Eight Irreplaceable Tips To Thing To Do In Laos Less And Deliver More

Airbnb is also available in the country, with shared accommodation (usually dorm rooms) starting at 80,000 LAK. If you’re looking to splurge on a nicer hotel with a pool, expect Top things to do in Laos pay at least 400,000 LAK per night.

Budget hotels and guesthouses are widely available, usually starting around 110,000 LAK for a basic twin or double room. It’s very rare for a hostel to have a kitchen, however, so don’t count on cooking your meals unless you find a hostel with self-catering facilities. Almost every city hostel offers free WiFi and most also include free breakfast.

Budgeting 80,000-165,000 LAK per night for basic accommodation is pretty safe no matter where you go in Laos. You can find dorm rooms for around 45,000-80,000 LAK per night, while a private room with A/C will cost between 115,000-175,000 LAK. Accommodations - Accommodation in Laos is incredibly cheap.

You can pick up a free map in your hotel and visit them all. They also have some cool museums, temples, and stupas that are worth visiting. You can donate or buy a souvenir on your way out, which is a small, though meaningful, way to help.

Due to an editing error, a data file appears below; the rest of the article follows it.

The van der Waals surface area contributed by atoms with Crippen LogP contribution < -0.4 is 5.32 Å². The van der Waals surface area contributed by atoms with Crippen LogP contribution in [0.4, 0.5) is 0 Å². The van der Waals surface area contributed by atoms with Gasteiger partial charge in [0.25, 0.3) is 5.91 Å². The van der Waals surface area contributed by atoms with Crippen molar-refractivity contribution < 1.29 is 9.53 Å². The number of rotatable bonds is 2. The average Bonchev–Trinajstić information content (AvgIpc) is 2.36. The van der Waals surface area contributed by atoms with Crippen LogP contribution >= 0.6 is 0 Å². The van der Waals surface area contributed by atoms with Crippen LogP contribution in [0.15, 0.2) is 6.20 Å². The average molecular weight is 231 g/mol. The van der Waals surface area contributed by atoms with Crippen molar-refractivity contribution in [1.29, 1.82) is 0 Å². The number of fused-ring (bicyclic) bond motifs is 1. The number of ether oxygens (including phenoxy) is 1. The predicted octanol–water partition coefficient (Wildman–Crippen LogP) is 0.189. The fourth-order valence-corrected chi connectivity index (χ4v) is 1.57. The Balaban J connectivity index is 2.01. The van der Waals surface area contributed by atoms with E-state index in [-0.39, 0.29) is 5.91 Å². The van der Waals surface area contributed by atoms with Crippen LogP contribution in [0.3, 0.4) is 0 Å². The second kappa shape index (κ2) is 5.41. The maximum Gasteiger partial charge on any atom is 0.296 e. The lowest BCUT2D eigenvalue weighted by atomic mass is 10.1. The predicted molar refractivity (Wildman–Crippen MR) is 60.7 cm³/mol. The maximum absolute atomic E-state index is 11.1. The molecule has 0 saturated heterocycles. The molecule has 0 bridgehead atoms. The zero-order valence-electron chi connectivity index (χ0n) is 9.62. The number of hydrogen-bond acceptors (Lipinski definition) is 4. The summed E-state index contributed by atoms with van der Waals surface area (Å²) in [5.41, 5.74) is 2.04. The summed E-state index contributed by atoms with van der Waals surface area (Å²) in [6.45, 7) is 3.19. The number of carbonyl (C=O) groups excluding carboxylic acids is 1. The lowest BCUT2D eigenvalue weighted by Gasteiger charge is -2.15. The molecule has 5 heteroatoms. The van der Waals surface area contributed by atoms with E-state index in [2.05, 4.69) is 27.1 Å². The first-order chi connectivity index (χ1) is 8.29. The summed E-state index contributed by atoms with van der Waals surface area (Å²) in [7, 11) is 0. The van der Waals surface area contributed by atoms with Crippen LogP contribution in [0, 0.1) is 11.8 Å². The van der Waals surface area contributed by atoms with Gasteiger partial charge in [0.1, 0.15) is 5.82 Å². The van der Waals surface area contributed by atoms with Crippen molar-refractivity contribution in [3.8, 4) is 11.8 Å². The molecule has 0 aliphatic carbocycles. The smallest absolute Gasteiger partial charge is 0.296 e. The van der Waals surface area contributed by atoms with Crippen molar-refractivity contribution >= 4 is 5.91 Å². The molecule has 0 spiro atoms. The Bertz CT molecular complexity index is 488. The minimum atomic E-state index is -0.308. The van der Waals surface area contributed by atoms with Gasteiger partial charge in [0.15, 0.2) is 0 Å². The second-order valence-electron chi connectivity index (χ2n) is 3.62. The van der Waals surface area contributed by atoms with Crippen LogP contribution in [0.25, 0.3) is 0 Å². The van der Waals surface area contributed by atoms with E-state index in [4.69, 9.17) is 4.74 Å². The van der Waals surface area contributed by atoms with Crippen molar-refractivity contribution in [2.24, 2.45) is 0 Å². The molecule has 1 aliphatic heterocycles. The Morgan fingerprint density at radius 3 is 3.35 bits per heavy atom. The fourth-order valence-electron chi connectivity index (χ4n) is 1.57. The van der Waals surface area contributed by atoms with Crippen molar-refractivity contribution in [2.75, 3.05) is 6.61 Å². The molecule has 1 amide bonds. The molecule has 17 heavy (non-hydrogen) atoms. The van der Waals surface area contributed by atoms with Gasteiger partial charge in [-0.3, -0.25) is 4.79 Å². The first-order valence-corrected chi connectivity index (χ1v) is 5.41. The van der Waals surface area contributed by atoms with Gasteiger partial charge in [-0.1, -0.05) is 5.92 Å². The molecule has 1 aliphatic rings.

It’s worth a few days at least — and definitely don’t miss COPE, a provider of prosthetic, orthotic and rehabilitation services in Laos They help victims of unexploded ordinances, and provide lots of information and context that will make you feel like you’ll never be happy again. After a few days in Vang Vieng, which you’ll spend biking, hiking, tubing, and swimming (and, possibly, partying), head to Vientiene. I loved this so much that I wrote a whole blog post about it (see also: My Smile Cruise Down the Mekong River Was the BEST Part of My Southeast Asia Trip ).

From there, I would move on to the highlight of my Laos trip: a two-day slowboat down the Mekong River, from Huay Xi (right across the Thailand border town of Chiang Khong/Chiang Rai) to Luang Prabang — with stops at two must-see Laos destinations, and two hill tribe villages. It is definitely worth checking out one night just so you can experience a night market, which are so popular in South East Asia. You can find everything from clothes, to sneakers, local Laos artwork, beautiful silk scarves, and much more!

It is easily recognizable by the red tents that cover each stand. This is held by the river each night in the Mekong Riverside Park (which also a great place for a stroll during the daylight hours!). They also have bikes you can borrow for free to explore other parts of the city!

It is also a good place for kids and adults, with lots of hands on activities for children to get involved. Insider Tip: The rehab center is centrally located and easy to walk to - which you may want to do for exercise like we did since we had traveled the whole day before. Home to only a few people, this ancient settlement, offers the locals and the travellers’ handcrafted hooch.